Transitioning to a sustainable and ethical wardrobe can seem like an overwhelming feat, especially after scrolling through some ethical fashion websites and seeing the crazy high price tags. We all know the harsh impact of the fast fashion industry on our planet and we want to do our part, but what if it's just seemingly out of our budget? I am here to tell you that it is definitely possible and will share my top 5 tips for building an ethical closest on the cheap cheap.
Once you have pinpointed the items you still need for your dream closet, have some fun looking through ethical fashion websites and picking out some dream pieces. Think about what you really need and maybe choose just one or two things each season to add to the closet. Choose classic, versatile items that you absolutely love and pieces that can be worn and revived throughout the seasons. For instance, in the Springtime pick out a couple tees and a pair of slides, Summer is time for a sundress and a sustainable swimsuit, a pair of boots and new jeans for the Fall, and a sweater and jacket should do it for Winter. If you are looking to add some life to your activewear rotation, then a unique set from Wolven is the perfect pick. Not only do they remove one pound of plastic for every order made, but the high quality pieces will last you years and years. On top of this, most Wolven styles are reversible so you can buy less and do more. After going through your own closet, it should become more obvious what items you personally need in order to glide through the seasons in ethical style. Plus, when you start spending a bit more money on these essentials, you will find that they last much longer, so you won't have to buy new the next year. It may seem like a splurge, but in the long run you will save money and help ease the strain on our planet.
First and foremost, go through your current closet. Find those buried treasures in the back of your drawer and get rid of the items you no longer wear. It can be so refreshing to start with a somewhat clean slate. Not only will it help to clean your space, but to clear your mind as well. I find that the more I go through my closet, the more clearly I can see what I actually wear. This helps to give a better idea of your own fashion style - what pieces you need more of and what you need to stop buying. As for the clothes you get rid of, you can donate them to those in need or try selling them on resale websites to make an extra buck or two.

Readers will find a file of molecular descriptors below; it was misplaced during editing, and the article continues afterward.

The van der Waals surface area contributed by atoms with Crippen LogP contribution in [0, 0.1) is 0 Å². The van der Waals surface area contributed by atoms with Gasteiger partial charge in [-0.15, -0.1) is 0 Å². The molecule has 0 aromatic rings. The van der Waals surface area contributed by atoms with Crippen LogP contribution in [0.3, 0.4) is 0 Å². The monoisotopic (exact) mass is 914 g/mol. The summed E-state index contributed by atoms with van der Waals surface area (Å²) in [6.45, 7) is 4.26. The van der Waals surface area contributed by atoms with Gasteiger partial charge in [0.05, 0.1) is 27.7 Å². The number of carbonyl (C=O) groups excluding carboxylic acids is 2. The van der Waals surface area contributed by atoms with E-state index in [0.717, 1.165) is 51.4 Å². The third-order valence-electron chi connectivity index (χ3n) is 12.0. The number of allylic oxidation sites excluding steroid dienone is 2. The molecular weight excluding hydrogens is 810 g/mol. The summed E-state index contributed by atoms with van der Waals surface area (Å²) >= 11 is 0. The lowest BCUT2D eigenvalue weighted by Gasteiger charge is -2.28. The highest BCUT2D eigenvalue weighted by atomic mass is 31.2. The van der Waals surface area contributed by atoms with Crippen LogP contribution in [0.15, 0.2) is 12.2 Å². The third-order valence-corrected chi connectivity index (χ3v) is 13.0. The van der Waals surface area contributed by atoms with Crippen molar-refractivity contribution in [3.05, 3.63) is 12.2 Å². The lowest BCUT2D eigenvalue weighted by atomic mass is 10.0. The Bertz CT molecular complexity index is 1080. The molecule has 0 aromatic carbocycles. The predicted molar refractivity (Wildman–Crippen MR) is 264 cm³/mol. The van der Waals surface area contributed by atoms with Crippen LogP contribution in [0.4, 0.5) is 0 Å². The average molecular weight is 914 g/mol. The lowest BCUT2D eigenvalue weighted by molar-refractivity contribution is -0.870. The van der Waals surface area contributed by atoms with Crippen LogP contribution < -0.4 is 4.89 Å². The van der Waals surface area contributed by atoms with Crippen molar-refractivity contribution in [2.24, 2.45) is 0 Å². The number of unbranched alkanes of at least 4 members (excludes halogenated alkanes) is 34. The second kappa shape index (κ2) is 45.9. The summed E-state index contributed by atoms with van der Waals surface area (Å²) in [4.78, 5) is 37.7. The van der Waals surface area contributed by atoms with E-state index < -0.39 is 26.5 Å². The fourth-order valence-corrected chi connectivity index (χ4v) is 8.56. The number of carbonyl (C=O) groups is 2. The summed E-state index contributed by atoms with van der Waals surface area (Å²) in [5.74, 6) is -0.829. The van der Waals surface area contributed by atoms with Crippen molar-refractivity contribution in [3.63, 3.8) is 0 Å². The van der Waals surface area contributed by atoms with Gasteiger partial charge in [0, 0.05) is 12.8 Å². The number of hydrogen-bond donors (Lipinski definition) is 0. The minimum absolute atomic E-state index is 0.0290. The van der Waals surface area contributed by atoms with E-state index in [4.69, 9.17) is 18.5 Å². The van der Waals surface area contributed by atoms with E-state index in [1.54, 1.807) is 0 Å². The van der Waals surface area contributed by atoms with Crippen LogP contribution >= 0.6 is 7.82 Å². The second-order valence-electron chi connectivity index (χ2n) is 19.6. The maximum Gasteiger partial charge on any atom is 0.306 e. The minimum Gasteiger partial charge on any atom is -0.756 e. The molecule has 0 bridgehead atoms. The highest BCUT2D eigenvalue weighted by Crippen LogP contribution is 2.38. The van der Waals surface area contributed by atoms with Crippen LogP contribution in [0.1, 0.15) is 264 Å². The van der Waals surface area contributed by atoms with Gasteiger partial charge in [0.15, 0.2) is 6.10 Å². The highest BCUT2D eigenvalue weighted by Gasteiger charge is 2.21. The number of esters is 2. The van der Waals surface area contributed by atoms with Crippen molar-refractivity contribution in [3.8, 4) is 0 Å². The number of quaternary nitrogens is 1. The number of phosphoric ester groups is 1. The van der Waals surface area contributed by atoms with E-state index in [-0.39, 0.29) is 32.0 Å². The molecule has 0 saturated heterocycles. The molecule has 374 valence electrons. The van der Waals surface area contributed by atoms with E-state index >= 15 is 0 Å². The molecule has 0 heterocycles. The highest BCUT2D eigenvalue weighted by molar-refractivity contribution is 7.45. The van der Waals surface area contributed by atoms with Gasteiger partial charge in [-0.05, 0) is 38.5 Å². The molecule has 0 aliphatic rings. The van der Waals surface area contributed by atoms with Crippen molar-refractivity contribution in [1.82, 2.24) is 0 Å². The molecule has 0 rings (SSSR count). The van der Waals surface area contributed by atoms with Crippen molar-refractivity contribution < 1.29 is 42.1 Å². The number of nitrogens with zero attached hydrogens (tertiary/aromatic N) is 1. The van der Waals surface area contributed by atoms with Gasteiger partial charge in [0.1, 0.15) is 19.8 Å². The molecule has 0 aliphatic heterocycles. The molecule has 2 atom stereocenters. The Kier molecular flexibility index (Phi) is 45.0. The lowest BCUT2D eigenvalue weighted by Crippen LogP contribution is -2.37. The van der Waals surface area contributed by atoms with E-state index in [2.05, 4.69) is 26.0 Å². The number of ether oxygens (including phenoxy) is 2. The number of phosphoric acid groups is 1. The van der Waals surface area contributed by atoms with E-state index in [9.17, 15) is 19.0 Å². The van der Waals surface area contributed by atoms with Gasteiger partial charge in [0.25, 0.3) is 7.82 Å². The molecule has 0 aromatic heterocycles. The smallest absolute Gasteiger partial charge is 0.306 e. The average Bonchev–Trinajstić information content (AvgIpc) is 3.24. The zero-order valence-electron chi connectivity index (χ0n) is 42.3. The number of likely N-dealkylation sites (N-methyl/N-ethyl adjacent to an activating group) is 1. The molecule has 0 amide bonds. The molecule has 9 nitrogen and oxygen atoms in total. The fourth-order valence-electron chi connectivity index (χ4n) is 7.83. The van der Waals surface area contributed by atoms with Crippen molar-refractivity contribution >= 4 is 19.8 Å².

I suggest making a pinterest board or a mood board to track your fashion inspiration. This can help you figure out what items you would really like to own and can keep you from making those spontaneous, less responsible purchases. Zero in on your unique style and rid yourself of the outside voices telling you to buy only neutrals or which 10 items are a must. If that’s what you like, then great. But if not, you’ll end up with an expensive closet full of pieces you never wear. Listen to your own voice and use your closet as a way to express yourself.
Bring new life into old items
Building a sustainable closet is not only about supporting ethical companies but also just buying less in general. Learning a couple sewing tricks can do wonders for your closet. From lifting a hem or taking a waistline in, you can craft an old item into something you love and something that fits perfectly. You can always take clothes into a tailor, too, to be re-fitted and tweaked. Look up DIY refashion or upcycled clothing on Pinterest for some seriously cool inspiration.
Scour thrift stores
Whether it’s a brick and mortar shop or online, thrift stores are a treasure trove of cheap goodies. So not only can you find cute, unique pieces to build your wardrobe, but you are also helping to relieve the extreme waste of the fast fashion clothing industry. One tip for thrifting is searching for natural fabrics like linen, silk, and cotton, as these will hold up best and tend to be timeless. Look around for your local thrift shops or do some online shopping with websites like Thred Up, Poshmark, and Depop.
I hope these tips help you get started on your ethical wardrobe journey. Remember that everyone starts somewhere, so just make some changes little by little. Good luck!